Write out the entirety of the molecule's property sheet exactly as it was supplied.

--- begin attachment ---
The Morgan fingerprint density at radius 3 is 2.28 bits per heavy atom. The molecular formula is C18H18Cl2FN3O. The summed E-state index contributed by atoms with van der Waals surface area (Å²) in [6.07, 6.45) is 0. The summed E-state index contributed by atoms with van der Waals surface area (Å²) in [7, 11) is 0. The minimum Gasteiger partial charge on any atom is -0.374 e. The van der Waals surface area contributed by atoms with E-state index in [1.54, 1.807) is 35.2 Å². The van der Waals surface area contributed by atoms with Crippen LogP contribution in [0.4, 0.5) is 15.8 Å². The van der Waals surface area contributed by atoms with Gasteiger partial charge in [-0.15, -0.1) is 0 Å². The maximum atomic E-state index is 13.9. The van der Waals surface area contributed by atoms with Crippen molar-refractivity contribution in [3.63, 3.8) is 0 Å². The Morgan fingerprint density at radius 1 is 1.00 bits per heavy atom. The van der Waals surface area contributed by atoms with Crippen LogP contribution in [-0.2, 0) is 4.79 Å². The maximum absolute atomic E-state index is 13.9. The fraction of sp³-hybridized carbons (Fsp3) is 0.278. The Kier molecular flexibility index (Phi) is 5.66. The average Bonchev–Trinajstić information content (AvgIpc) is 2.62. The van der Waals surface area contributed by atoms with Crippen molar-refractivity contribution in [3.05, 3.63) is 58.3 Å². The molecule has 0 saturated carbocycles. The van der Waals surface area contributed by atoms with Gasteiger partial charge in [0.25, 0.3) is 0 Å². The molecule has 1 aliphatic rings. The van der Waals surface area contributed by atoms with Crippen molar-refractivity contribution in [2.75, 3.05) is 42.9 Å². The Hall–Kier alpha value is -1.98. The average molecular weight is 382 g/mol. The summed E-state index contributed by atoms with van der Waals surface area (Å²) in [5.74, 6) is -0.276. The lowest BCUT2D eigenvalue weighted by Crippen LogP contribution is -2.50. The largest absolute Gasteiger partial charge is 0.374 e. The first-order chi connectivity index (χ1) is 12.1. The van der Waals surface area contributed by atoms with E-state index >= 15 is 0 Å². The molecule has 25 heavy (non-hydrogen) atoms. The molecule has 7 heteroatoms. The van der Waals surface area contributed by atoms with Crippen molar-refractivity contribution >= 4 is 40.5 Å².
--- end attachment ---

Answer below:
The Morgan fingerprint density at radius 3 is 2.28 bits per heavy atom. The molecular formula is C18H18Cl2FN3O. The summed E-state index contributed by atoms with van der Waals surface area (Å²) in [6.07, 6.45) is 0. The summed E-state index contributed by atoms with van der Waals surface area (Å²) in [7, 11) is 0. The minimum Gasteiger partial charge on any atom is -0.374 e. The van der Waals surface area contributed by atoms with E-state index in [1.54, 1.807) is 35.2 Å². The van der Waals surface area contributed by atoms with Crippen LogP contribution in [0.4, 0.5) is 15.8 Å². The van der Waals surface area contributed by atoms with Gasteiger partial charge in [-0.15, -0.1) is 0 Å². The maximum atomic E-state index is 13.9. The van der Waals surface area contributed by atoms with Crippen molar-refractivity contribution in [3.63, 3.8) is 0 Å². The Morgan fingerprint density at radius 1 is 1.00 bits per heavy atom. The van der Waals surface area contributed by atoms with Crippen LogP contribution in [-0.2, 0) is 4.79 Å². The maximum absolute atomic E-state index is 13.9. The fraction of sp³-hybridized carbons (Fsp3) is 0.278. The Kier molecular flexibility index (Phi) is 5.66. The average Bonchev–Trinajstić information content (AvgIpc) is 2.62. The van der Waals surface area contributed by atoms with Crippen molar-refractivity contribution in [3.05, 3.63) is 58.3 Å². The molecule has 0 saturated carbocycles. The van der Waals surface area contributed by atoms with Gasteiger partial charge in [0.25, 0.3) is 0 Å². The molecule has 1 aliphatic rings. The van der Waals surface area contributed by atoms with Crippen molar-refractivity contribution in [2.75, 3.05) is 42.9 Å². The Hall–Kier alpha value is -1.98. The average molecular weight is 382 g/mol. The summed E-state index contributed by atoms with van der Waals surface area (Å²) in [5.74, 6) is -0.276. The lowest BCUT2D eigenvalue weighted by Crippen LogP contribution is -2.50. The largest absolute Gasteiger partial charge is 0.374 e. The first-order chi connectivity index (χ1) is 12.1. The van der Waals surface area contributed by atoms with E-state index >= 15 is 0 Å². The molecule has 25 heavy (non-hydrogen) atoms. The molecule has 7 heteroatoms. The van der Waals surface area contributed by atoms with Crippen molar-refractivity contribution >= 4 is 40.5 Å².